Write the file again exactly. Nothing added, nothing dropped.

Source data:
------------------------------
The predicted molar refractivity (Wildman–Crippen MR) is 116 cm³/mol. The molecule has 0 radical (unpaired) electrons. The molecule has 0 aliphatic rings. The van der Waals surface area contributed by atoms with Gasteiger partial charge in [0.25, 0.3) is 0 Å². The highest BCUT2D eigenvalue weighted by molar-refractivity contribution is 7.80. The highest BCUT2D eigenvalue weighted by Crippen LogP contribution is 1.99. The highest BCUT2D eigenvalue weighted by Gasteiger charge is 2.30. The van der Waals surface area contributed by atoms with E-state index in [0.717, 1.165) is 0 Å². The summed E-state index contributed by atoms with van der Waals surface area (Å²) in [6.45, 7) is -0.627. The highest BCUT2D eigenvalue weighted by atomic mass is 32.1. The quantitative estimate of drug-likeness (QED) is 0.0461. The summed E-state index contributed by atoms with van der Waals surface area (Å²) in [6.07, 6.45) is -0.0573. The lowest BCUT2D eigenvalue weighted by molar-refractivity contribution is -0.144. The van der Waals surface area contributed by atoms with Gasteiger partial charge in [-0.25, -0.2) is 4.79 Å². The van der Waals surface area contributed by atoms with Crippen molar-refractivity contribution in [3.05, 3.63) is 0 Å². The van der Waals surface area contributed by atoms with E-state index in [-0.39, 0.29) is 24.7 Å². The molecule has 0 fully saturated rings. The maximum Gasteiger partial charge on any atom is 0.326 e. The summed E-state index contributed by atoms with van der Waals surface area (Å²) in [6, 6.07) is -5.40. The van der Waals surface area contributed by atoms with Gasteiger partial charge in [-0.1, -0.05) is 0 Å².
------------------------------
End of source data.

The predicted molar refractivity (Wildman–Crippen MR) is 116 cm³/mol. The molecule has 0 radical (unpaired) electrons. The molecule has 0 aliphatic rings. The van der Waals surface area contributed by atoms with Gasteiger partial charge in [0.25, 0.3) is 0 Å². The highest BCUT2D eigenvalue weighted by molar-refractivity contribution is 7.80. The highest BCUT2D eigenvalue weighted by Crippen LogP contribution is 1.99. The highest BCUT2D eigenvalue weighted by Gasteiger charge is 2.30. The van der Waals surface area contributed by atoms with E-state index in [0.717, 1.165) is 0 Å². The summed E-state index contributed by atoms with van der Waals surface area (Å²) in [6.45, 7) is -0.627. The highest BCUT2D eigenvalue weighted by atomic mass is 32.1. The quantitative estimate of drug-likeness (QED) is 0.0461. The summed E-state index contributed by atoms with van der Waals surface area (Å²) in [6.07, 6.45) is -0.0573. The lowest BCUT2D eigenvalue weighted by molar-refractivity contribution is -0.144. The van der Waals surface area contributed by atoms with Gasteiger partial charge in [-0.25, -0.2) is 4.79 Å². The van der Waals surface area contributed by atoms with Crippen molar-refractivity contribution in [3.05, 3.63) is 0 Å². The van der Waals surface area contributed by atoms with E-state index in [-0.39, 0.29) is 24.7 Å². The molecule has 0 fully saturated rings. The maximum Gasteiger partial charge on any atom is 0.326 e. The summed E-state index contributed by atoms with van der Waals surface area (Å²) in [6, 6.07) is -5.40. The van der Waals surface area contributed by atoms with Gasteiger partial charge in [-0.1, -0.05) is 0 Å².